"LGF is gone. Charles Johnson is gone. Face it. He was never ours. How about we let him take his delusions and slanders and paranoias and obsessions and falsehoods with him?"
-- Baldilocks (Juliette Ochieng)
Juliette certainly is not alone in seeing recent blogospheric rumblings as a belated denouement of the LGF meltdown.
The 2001-2005 period, when the Global War On Terror (GWOT) coincided with the rise of the political blogosphere, was also the apogee of what might be called the Karl Rove Center-Right Strategy.
Seeking to maintain maximum support for President Bush and the Republican Party, the Rove strategy involved "triangulation" to neuter Democratic Party arguments on domestic issues. No Child Left Behind, Medicare rescription drug benefits, the 2006-07 push to grant amnesty or guest-worker status to illegal aliens -- these were typical policy initiatives of the Rove strategy.
Especially after the 9/11 attacks, this "center-right" approach was mirrored in the rhetoric of much of the conservative blogosphere. Many GOP-aligned bloggers were understandably eager to elicit the support of liberals, or members of traditional Democratic constituencies, for the administration's foreign policy:
"Oh, look, this person is gay (or black, or feminist, or Joe Lieberman) and yet is strongly in favor of winning the Iraq war."
Which was all fine and good, in terms of the immediate goal of rallying support for the GOP and the Bush administration. Yet by focusing narrowly on a short-term foreign-policy consensus, the Rove center-right approach sowed the seeds of its own destruction.
The Great Unraveling
Once the war became unpopular, and once Democrats were able to shift the political focus to GOP vulnerabilities -- the Mark Foley and Jack Abramoff scandals in 2006, the economy in 2008 -- the Republican electoral coalition that had triumphed in the 2002 and 2004 elections unraveled with astonishing suddenness.
By attempting to unite disparate constituencies without any general agreement on political principles -- except that the U.S. response to terrorism should be forceful and comprehensive -- the Republican Party under Rove's direction had in some sense replicated LBJ's Vietnam-era debacle.
The Democratic hawks who were so key to the Cold War consensus in the U.S. had believed that popular support for fighting communism abroad could be purchased by enactment of liberal domestic policies. And in LBJ's 1964 landslide win over Barry Goldwater, these Democrats believed they had seen the vindication of that strategy.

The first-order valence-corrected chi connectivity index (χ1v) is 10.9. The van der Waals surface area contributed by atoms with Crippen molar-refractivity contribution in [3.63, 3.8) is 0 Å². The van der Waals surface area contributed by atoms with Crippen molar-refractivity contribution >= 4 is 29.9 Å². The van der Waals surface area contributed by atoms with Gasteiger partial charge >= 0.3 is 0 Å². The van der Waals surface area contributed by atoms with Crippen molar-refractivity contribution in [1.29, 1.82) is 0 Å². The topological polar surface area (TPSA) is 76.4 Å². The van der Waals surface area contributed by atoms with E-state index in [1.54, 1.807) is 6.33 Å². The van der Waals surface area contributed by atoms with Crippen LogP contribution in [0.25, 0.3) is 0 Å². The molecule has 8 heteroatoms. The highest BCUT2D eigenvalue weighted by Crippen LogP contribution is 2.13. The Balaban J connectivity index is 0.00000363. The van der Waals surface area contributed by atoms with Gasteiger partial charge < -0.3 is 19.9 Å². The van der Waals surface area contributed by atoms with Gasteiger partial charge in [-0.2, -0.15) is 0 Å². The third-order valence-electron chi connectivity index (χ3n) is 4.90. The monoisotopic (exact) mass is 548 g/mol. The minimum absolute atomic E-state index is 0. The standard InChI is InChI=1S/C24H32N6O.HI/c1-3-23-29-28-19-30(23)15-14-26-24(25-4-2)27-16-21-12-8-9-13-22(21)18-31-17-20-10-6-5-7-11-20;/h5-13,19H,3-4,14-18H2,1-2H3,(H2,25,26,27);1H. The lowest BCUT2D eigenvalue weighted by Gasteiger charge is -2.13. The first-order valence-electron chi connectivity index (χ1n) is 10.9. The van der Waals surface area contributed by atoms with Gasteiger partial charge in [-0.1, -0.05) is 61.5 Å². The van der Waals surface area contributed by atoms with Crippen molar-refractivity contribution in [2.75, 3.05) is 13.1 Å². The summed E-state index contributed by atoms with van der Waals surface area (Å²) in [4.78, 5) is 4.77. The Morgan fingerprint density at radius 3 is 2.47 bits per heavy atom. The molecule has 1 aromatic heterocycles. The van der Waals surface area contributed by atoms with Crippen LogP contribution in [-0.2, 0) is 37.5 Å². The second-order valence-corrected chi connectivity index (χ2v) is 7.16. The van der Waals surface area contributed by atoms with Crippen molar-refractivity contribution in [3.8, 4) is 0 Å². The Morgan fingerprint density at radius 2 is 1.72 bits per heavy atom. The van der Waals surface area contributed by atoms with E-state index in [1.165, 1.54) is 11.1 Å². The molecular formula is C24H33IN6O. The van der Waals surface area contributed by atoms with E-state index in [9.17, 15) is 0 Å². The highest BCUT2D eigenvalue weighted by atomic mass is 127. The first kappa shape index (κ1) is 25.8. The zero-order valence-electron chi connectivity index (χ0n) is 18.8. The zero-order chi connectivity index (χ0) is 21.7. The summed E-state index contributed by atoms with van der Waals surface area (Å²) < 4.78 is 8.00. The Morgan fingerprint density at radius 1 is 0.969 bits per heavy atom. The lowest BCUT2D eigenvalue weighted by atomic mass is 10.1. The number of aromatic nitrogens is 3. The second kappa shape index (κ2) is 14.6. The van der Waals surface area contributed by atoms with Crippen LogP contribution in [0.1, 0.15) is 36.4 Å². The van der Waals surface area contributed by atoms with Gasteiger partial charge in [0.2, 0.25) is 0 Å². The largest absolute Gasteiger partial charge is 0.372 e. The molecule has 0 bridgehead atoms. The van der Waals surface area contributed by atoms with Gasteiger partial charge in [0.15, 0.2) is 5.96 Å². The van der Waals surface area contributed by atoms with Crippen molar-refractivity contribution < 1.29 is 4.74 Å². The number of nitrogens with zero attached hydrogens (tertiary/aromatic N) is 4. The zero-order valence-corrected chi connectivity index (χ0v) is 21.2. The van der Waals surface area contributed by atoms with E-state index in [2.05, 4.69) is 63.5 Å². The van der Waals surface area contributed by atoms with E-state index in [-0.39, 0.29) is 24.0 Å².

Yet by 1968, the bloody prolongation of the Vietnam war and the upsurge of domestic chaos -- urban riots and campus protests -- splintered that victorious 1964 coalition so badly that, at one point, polls indicated that Hubert Humphrey might finish third behind Richard Nixon and George Wallace in the 1968 presidential election. (An anti-Wallace campaign led by the AFL-CIO helped prevent that scenario.)
From Values Voters to Obama Nation
For similar reasons, the Republican electoral coalition that seemed so formidable in the wake of the 2004 election -- remember the liberal panic over the "moral values" exit-poll question? -- has proven less durable than advocates of the Rove Center-Right Strategy hoped. Like the Democrats of 1964, the Rove-era Republicans assembled a coalition fraught with unreconciled conflicts.
We should not be surprised that what has transpired in electoral politics has been mirrored in the political blogosphere. Andrew Sullivan was one of the first to leap off the Bush bandwagon, screaming "homophobia" as he went. More recently we've seen Charles Johnson take his leave from the post-Bush Right, screaming "ultranational neofascist theocratic extremism" as he goes.
It is easy to shrug and to dismiss these developments with two words: "Batshit crazy."
However, the batshit craziness is not without cause, and that cause is the failure of Republican leaders -- and prominent conservative communicators -- to articulate consistently the Reaganesque message of freedom.
Last summer, when arguments over the Wall Street bailout were coming to full boil, I used "Libertarian Populism" as the title of an American Spectator column. Nobody's offered me a book contract to elaborate on that "Libertarian Populism" concept, but that idea is exactly what you've seen at work in the past year in the Tea Party movement.
Those Tea Party crowds are responding to a pro-freedom message expressed in populist language, viewing Big Government and Big Business (think: Tim Geithner, AIG, the GM takeover) as corrupt partners in an insider-elite agreement to defraud taxpayers and disempower citizens.
Another 'Time for Choosing'
It was hardly a coincidence that Charles Johnson reacted so harshly to the Tea Party phenomenon. Johnson and his LGF cult have never been libertarian and were "populist" only insofar as that term meant mocking John Kerry and Muslims.
When the political alignment of 2001-04 -- forged by what I've called the Rove Center-Right Strategy -- collapsed in 2006-08, it was inevitable that some supporters of the former Republican coalition would not be part of whatever new coalition emerged to take its place.
Just as the rise of the Reagan coalition resulted in the obsolescence of the liberal Republicans who had been an important part of the Eisenhower coalition, the emerging Tea Party coalition will render obsolete many of those who were part of the G.W. Bush coalition.
As Reagan famously said in 1964, we are at a crossroads, a "Time for Choosing" and I trust that it is with sadness Juliette bids farewell to former friends.